By Chris Lane
By Jef With One F
By Chris Lane
By Olivia Flores Alvarez
By Angelica Leicht
By Jef Rouner
By Jef With One F
By Jef With One F
Dressed in stagehand black, Lynn play-acts her life more or less chronologically from the day she was born to the day in 1985 when her father died, victim of a long decline brought on by the Parkinson's disease that rendered him first unable to memorize new lines and then unable to perform at all. Other members of the Redgrave family figure in as bit parts -- from sister Vanessa ("the Marxist realist") to their scalawag of a grandfather, Roy Redgrave, who billed himself as the "acting cock of the north" and ditched his family for a film career in Australia. But it is really Lynn Redgrave and her father who take center stage. Sir Michael's presence is manifested by a photo of him as a bare-chested Antony projected, screen-idol size, on a blank, black wall behind the spare set on which daughter Lynn performs.
And a bravura performance it is. From the opening moments, when she strides onto the stage, sizing it up and finding it to her liking, Redgrave makes herself at home with a self-possession and delight that one guesses weren't possible when her father was himself stalking across stages. Sometimes acting as narrator, sometimes athletically acting out many parts, Redgrave plays, struts, gesticulates, moans, prances. It all comes across like a high-spirited internal monologue, how you would explain your life to an engrossed imaginary listener willing to let you set the record straight, for once. In this situation you can give yourself all the good lines, and upstage whomever you want.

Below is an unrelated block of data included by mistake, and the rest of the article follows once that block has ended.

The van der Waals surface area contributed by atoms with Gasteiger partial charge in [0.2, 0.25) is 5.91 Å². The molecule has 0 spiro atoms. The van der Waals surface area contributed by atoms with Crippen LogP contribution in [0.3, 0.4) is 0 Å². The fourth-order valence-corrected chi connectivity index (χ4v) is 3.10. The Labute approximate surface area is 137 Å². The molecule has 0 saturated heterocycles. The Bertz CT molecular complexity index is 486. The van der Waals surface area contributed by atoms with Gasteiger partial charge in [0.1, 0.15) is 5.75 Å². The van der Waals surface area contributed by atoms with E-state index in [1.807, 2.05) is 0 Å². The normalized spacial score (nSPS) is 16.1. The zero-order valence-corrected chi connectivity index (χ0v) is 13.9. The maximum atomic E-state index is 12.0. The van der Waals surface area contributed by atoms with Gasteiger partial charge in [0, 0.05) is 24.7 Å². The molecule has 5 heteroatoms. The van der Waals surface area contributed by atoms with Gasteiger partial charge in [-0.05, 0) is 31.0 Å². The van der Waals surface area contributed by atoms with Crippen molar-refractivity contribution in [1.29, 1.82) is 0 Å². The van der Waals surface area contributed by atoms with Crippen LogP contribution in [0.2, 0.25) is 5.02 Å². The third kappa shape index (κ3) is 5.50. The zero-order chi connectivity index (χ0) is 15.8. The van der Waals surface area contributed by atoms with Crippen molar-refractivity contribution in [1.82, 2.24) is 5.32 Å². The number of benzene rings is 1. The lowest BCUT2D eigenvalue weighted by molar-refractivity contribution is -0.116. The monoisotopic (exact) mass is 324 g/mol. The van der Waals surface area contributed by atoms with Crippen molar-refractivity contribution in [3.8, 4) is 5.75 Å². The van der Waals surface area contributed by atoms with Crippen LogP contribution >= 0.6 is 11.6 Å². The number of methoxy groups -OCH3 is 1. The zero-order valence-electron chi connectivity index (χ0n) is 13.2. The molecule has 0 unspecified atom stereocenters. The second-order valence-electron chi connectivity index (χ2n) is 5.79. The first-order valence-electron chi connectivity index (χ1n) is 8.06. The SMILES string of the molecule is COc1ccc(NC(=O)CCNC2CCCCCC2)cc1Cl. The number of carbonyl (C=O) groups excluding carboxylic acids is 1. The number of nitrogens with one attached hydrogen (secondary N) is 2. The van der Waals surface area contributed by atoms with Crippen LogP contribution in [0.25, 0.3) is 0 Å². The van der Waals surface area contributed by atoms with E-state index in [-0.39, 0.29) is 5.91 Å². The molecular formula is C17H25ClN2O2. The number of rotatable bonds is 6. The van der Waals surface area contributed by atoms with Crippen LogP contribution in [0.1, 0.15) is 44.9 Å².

Redgrave knows she's her father's daughter, the daughter of an actor. She just doesn't think he knew it. For as much as this play is about fathers and daughters, it's also about actors -- a houseful of them, generations of them -- and about how actors live, which is: they live their lives on stage. At least, that's how Redgrave portrays Sir Michael. As an eight-year-old, she fantasizes about going on stage with him because then she could get to know him -- or at least get to know the character he plays. Offstage, the roles still clung: "Daddy behaves completely differently depending on which play he's in," Redgrave tells her audience. "Comedies are best." Well, if Sir Michael only lived on stage via his magnetic performances, daughter Lynn has gone him one better: she not only lives on stage, she puts her own life on stage that she might fully claim it.
Guided by the deft direction of John Clark, Redgrave's at her best when she's leaping about, playing the many characters -- familial, famous and fictional -- that have come together in her life: herself as a girl; herself as a grown woman; sister Vanessa; her parents; her grandmother; Laurence Olivier; Richard Burton; Prospero; Cordelia; Lear; Hamlet; and on and on. While some of the stouter Shakespearean monologues may drag for audiences not as intimate with them as were the Redgraves, when Lynn does a turn as both Juliet and the Nurse, whirling back and forth between crabbed old hag and fresh young lover, it's an amazing sight. And not only can Redgrave act, she can do impressions. The show's highlight comes when, in a send-up of Noel Coward directing Maggie Smith and Dame Edith "a handbag!" Evans in Hay Fever, Redgrave makes the two headstrong actresses play off one another like a ferret and a high-strung poodle.